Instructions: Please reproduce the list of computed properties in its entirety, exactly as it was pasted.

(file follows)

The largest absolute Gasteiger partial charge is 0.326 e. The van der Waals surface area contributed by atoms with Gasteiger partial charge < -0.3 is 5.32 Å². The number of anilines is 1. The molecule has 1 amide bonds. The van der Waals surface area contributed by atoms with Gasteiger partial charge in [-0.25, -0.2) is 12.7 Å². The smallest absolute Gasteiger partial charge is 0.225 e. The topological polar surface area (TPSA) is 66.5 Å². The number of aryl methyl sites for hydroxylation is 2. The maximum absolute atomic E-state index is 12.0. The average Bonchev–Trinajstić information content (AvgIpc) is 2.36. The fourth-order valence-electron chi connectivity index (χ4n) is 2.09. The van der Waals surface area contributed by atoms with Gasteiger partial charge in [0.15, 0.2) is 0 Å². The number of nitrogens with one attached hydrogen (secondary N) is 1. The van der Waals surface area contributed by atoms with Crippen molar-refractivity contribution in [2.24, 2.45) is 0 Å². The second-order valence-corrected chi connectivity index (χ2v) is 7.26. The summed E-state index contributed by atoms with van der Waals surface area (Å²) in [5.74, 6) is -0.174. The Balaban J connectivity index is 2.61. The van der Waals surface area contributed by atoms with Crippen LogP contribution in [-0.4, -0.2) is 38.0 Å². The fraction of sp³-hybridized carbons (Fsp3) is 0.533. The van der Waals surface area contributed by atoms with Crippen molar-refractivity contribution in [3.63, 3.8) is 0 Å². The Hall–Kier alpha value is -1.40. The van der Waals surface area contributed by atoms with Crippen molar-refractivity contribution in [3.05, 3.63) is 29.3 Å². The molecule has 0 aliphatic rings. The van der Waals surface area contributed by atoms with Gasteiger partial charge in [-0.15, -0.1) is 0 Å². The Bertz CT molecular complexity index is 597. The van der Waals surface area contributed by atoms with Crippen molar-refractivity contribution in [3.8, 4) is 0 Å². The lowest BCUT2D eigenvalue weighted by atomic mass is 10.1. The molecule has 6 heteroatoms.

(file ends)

The largest absolute Gasteiger partial charge is 0.326 e. The van der Waals surface area contributed by atoms with Gasteiger partial charge < -0.3 is 5.32 Å². The number of anilines is 1. The molecule has 1 amide bonds. The van der Waals surface area contributed by atoms with Gasteiger partial charge in [-0.25, -0.2) is 12.7 Å². The smallest absolute Gasteiger partial charge is 0.225 e. The topological polar surface area (TPSA) is 66.5 Å². The number of aryl methyl sites for hydroxylation is 2. The maximum absolute atomic E-state index is 12.0. The average Bonchev–Trinajstić information content (AvgIpc) is 2.36. The fourth-order valence-electron chi connectivity index (χ4n) is 2.09. The van der Waals surface area contributed by atoms with Gasteiger partial charge in [0.15, 0.2) is 0 Å². The number of nitrogens with one attached hydrogen (secondary N) is 1. The van der Waals surface area contributed by atoms with Crippen molar-refractivity contribution in [2.24, 2.45) is 0 Å². The second-order valence-corrected chi connectivity index (χ2v) is 7.26. The summed E-state index contributed by atoms with van der Waals surface area (Å²) in [5.74, 6) is -0.174. The Balaban J connectivity index is 2.61. The van der Waals surface area contributed by atoms with Crippen LogP contribution in [-0.4, -0.2) is 38.0 Å². The fraction of sp³-hybridized carbons (Fsp3) is 0.533. The van der Waals surface area contributed by atoms with Crippen molar-refractivity contribution in [3.63, 3.8) is 0 Å². The Hall–Kier alpha value is -1.40. The van der Waals surface area contributed by atoms with Crippen molar-refractivity contribution in [3.05, 3.63) is 29.3 Å². The molecule has 0 aliphatic rings. The van der Waals surface area contributed by atoms with Gasteiger partial charge in [-0.15, -0.1) is 0 Å². The Bertz CT molecular complexity index is 597. The van der Waals surface area contributed by atoms with Crippen molar-refractivity contribution in [3.8, 4) is 0 Å². The lowest BCUT2D eigenvalue weighted by atomic mass is 10.1. The molecule has 6 heteroatoms.